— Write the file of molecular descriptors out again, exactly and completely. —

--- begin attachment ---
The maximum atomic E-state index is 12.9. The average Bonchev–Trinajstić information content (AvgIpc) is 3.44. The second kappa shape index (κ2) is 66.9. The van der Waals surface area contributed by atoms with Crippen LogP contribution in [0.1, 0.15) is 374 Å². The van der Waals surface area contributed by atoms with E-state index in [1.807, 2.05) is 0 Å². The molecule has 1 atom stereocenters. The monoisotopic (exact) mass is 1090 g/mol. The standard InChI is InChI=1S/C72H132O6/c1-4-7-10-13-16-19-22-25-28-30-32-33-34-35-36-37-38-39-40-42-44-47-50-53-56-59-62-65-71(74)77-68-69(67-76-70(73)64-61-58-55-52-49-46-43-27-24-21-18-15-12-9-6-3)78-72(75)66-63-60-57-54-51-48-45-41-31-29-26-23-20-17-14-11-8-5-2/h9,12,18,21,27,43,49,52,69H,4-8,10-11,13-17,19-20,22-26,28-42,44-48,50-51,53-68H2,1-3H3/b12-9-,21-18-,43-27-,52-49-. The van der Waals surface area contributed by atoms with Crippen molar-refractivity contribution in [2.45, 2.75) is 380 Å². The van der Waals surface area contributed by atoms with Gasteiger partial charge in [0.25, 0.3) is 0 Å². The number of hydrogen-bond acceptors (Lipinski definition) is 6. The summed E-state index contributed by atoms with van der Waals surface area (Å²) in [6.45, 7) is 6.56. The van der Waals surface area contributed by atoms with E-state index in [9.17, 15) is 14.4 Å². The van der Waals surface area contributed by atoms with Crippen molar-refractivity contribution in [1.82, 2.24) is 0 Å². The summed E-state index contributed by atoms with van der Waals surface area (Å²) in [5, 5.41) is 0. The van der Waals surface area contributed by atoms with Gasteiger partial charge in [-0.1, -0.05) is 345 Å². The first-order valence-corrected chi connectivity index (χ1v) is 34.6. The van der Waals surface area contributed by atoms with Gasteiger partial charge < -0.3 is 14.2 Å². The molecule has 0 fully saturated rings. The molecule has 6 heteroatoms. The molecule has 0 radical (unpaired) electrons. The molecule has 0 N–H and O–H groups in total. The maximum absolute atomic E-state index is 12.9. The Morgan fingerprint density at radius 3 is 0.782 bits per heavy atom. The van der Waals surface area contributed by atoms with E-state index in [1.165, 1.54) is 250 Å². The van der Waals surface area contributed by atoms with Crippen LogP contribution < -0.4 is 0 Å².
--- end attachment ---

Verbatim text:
The maximum atomic E-state index is 12.9. The average Bonchev–Trinajstić information content (AvgIpc) is 3.44. The second kappa shape index (κ2) is 66.9. The van der Waals surface area contributed by atoms with Crippen LogP contribution in [0.1, 0.15) is 374 Å². The van der Waals surface area contributed by atoms with E-state index in [1.807, 2.05) is 0 Å². The molecule has 1 atom stereocenters. The monoisotopic (exact) mass is 1090 g/mol. The standard InChI is InChI=1S/C72H132O6/c1-4-7-10-13-16-19-22-25-28-30-32-33-34-35-36-37-38-39-40-42-44-47-50-53-56-59-62-65-71(74)77-68-69(67-76-70(73)64-61-58-55-52-49-46-43-27-24-21-18-15-12-9-6-3)78-72(75)66-63-60-57-54-51-48-45-41-31-29-26-23-20-17-14-11-8-5-2/h9,12,18,21,27,43,49,52,69H,4-8,10-11,13-17,19-20,22-26,28-42,44-48,50-51,53-68H2,1-3H3/b12-9-,21-18-,43-27-,52-49-. The van der Waals surface area contributed by atoms with Crippen molar-refractivity contribution in [2.45, 2.75) is 380 Å². The van der Waals surface area contributed by atoms with Gasteiger partial charge in [0.25, 0.3) is 0 Å². The number of hydrogen-bond acceptors (Lipinski definition) is 6. The summed E-state index contributed by atoms with van der Waals surface area (Å²) in [6.45, 7) is 6.56. The van der Waals surface area contributed by atoms with E-state index in [9.17, 15) is 14.4 Å². The van der Waals surface area contributed by atoms with Crippen molar-refractivity contribution in [1.82, 2.24) is 0 Å². The summed E-state index contributed by atoms with van der Waals surface area (Å²) in [5, 5.41) is 0. The van der Waals surface area contributed by atoms with Gasteiger partial charge in [-0.1, -0.05) is 345 Å². The first-order valence-corrected chi connectivity index (χ1v) is 34.6. The van der Waals surface area contributed by atoms with Gasteiger partial charge < -0.3 is 14.2 Å². The molecule has 0 fully saturated rings. The molecule has 6 heteroatoms. The molecule has 0 radical (unpaired) electrons. The molecule has 0 N–H and O–H groups in total. The maximum absolute atomic E-state index is 12.9. The Morgan fingerprint density at radius 3 is 0.782 bits per heavy atom. The van der Waals surface area contributed by atoms with E-state index in [1.165, 1.54) is 250 Å². The van der Waals surface area contributed by atoms with Crippen LogP contribution < -0.4 is 0 Å².